In 2015, the leaders of 196 countries took a historic decision in Paris. Recognising that a bigger than 2°C global temperature rise (compared to pre-industrial levels) would be unpredictably catastrophic, they agreed to take measures to keep the increase below 2°C ; and to pursue efforts to limit it to 1.5 °C. Since the average global temperature has already risen by 1.2°C* then it becomes obvious that we are running out of time.

Under the Paris Agreement, each country determines its own plans, takes adaptation and mitigation measures and regularly reports on its CO2 emissions. Often, local authorities set their own goals and mechanisms for tackling climate change.

SDGs: 17 Goals for people and the planet

2015 was a  milestone year for one more reason: the adoption of the Sustainable Development Goals (SDGs). The SDGs are a universal call to action to end poverty, protect the planet and improve the lives and prospects of everyone, everywhere. The 17 Goals were adopted by all UN Member States, who agreed on a 15-year plan to achieve them. The Goals call for action by all countries -rich and poor alike – and address a range of topics including education, health, social protection, and job opportunities, while tackling climate change and environmental protection.


*IPCC report , 2015

 

Play & learn

Besides the well-known global warming phenomenon, how many impacts of climate change can you think of? This True or False activity will help you discover some of them!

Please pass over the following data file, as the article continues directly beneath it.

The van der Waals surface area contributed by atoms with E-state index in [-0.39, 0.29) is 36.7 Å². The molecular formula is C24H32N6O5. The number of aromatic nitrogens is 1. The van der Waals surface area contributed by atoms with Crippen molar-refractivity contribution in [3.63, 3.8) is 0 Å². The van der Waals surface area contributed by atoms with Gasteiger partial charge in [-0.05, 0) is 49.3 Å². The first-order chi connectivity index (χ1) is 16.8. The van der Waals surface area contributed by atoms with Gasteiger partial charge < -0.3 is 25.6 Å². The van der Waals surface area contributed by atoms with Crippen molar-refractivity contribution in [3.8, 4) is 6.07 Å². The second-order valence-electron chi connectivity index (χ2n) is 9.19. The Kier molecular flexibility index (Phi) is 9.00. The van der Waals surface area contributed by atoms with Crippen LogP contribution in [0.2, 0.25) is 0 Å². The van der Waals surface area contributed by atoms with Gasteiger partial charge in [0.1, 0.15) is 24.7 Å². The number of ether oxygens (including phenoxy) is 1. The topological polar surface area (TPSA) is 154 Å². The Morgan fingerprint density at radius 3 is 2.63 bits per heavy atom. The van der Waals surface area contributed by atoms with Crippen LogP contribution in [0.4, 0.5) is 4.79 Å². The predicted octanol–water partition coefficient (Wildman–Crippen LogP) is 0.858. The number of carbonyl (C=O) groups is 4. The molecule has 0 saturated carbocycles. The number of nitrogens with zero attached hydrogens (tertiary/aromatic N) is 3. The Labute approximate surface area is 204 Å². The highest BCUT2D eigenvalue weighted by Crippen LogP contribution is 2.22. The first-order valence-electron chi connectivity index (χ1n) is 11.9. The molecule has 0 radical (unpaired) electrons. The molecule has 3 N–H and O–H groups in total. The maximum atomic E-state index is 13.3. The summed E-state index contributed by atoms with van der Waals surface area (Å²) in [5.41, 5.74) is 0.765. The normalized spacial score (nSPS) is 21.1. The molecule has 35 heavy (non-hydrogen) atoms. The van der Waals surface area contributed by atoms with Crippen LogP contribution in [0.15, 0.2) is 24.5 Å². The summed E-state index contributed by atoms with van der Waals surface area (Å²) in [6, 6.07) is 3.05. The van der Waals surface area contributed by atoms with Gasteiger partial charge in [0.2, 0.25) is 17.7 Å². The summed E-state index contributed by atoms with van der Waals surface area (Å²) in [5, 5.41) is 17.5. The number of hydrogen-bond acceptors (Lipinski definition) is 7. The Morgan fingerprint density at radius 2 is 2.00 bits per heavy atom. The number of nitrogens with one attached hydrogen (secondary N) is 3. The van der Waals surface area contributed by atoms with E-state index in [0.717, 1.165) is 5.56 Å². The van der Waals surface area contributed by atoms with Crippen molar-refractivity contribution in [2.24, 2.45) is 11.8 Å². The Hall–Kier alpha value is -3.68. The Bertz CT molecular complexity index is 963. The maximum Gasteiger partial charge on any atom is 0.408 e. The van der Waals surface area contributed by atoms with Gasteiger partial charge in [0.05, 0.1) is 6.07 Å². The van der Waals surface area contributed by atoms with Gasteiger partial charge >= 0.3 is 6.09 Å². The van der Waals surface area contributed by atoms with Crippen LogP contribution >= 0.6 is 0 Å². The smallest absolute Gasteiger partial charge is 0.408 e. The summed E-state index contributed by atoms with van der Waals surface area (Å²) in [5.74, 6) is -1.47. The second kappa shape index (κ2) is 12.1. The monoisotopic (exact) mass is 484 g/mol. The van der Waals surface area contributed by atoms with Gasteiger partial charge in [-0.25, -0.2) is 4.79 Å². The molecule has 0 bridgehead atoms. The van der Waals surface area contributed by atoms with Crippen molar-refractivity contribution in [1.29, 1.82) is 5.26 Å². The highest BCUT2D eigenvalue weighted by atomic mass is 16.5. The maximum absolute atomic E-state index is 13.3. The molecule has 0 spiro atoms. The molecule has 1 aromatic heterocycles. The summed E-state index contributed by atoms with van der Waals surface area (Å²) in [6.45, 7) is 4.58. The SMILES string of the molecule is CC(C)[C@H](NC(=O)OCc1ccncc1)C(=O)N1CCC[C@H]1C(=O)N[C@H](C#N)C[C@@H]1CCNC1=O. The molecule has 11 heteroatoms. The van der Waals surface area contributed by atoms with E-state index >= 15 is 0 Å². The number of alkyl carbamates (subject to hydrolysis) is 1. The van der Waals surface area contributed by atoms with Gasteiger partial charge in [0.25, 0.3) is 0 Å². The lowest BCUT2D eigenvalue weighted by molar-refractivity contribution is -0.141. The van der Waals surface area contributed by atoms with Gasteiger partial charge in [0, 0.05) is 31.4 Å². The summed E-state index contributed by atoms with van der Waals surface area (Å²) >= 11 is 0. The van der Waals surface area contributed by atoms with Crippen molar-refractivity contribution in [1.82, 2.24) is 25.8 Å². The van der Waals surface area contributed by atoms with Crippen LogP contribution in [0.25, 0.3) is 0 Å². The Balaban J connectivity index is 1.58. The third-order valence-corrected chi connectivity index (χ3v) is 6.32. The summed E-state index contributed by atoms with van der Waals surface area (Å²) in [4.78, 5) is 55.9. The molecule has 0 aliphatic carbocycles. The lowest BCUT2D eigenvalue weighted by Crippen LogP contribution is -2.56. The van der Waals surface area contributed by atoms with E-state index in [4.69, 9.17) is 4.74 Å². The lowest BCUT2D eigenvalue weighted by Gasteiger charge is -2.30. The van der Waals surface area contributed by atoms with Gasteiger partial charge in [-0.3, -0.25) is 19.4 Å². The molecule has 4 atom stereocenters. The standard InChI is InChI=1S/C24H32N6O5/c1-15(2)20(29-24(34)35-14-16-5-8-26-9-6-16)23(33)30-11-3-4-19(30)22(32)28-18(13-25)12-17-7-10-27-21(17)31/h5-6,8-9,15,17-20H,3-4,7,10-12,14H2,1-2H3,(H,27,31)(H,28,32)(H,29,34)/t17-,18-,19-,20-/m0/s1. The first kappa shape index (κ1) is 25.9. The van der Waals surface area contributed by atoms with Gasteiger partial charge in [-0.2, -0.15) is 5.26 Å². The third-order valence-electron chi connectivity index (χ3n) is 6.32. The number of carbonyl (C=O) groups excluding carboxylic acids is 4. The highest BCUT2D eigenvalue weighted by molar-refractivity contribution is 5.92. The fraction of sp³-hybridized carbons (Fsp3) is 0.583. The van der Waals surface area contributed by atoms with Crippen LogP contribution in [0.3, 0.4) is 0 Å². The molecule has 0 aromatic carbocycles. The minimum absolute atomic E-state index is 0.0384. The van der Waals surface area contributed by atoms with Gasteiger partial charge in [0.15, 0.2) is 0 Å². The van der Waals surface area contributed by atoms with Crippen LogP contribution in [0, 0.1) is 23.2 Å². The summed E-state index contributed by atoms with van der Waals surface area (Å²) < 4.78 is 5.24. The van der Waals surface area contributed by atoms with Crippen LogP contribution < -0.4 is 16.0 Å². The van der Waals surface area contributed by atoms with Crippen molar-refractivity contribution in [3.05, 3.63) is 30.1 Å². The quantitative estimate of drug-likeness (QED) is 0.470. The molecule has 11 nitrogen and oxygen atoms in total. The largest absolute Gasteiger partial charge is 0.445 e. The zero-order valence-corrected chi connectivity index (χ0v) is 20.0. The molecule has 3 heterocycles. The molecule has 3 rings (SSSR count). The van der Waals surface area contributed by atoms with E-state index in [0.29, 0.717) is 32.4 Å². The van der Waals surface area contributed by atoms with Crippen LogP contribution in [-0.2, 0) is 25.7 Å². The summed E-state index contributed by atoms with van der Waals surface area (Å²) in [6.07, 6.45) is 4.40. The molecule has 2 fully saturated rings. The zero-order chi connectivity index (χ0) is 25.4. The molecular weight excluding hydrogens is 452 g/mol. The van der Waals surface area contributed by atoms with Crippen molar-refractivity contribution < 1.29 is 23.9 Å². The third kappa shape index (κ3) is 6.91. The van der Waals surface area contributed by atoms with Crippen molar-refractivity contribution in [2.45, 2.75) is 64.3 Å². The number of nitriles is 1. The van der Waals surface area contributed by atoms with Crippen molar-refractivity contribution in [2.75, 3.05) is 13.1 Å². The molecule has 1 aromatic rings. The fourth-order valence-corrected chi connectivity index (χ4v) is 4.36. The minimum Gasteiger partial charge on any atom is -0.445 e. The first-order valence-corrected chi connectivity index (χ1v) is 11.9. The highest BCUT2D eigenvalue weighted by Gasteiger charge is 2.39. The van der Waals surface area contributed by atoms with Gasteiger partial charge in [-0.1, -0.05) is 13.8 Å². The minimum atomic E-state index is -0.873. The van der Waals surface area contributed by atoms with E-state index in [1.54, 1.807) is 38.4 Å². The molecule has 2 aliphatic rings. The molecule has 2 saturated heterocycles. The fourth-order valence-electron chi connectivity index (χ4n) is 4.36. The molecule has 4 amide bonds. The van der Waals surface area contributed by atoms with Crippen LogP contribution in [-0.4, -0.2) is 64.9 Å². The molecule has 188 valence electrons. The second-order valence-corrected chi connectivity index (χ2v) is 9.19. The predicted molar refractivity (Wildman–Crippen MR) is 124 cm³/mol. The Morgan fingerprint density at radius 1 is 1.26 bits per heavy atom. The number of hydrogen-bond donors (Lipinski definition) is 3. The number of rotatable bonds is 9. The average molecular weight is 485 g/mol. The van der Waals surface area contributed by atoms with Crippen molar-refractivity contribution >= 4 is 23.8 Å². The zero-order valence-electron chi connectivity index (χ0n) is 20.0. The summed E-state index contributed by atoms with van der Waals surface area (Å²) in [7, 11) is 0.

1. Higher temperature means more evaporation, more cloud formation, therefore more rain, and that is good, right?


2. Due to climate change there will be an increase in precipitation intensity; this means that more rain will fall in shorter periods, compared to the past.


3. Due to climate change, we will get more rain than snow.


4. The absence of the white coloured mountain tops and glaciers will decrease the reflection of sunlight back to space, and lead to further global warming.


5. The higher precipitation we will get due to climate change will result to more fertile soils.


6. Thankfully, forests are resilient to climate change.


7. The main impact of climate change for the ocean is the sea level rise, due to ice melting.


8. In developing countries women are more climate vulnerable than men.


9. Climate change is expected to increase the health and disease risks we will face.


Group activity

Collective Action on Climate

Living our climate values in small ways in our daily lives shows ourselves and others that we care, so it is a great starting point. But we should not stop there. Real change comes when citizens come together to demand changes that work. Making real change takes all kind of citizens. When you realise what you are good at and what you like to do Acting for Climate is not so hard. Whatever you have to offer, a better future needs it.

The following activity  can be an opportunity to ask yourself “what kind of changer am I?” Our climate emergency needs all kinds of talents of people: investigators, advocates, communicators, activists, networkers, teachers, etc.

GROUP ACTIVITY


In your groups discuss about the following and fill in the table below.

  • What could the various actors of the school community do to address the issue of climate change? Identify examples of actions e.g. start a bike-to-school campaign, or adopt meat-free day, etc.
  • How could you motivate the actors to undertake these actions? Talk to them to find out what is preventing them from undertaking the needed action, and consider how you can motivate to do more pro-active for climate.
Who
(actor)
What (could
this actor do?)
How  (can I motivate
him/her to take action?)
Students
Teachers
School principal
Technicians
Canteen staff
Parents
Neighbours
Municipality

 

Water shares

Join forces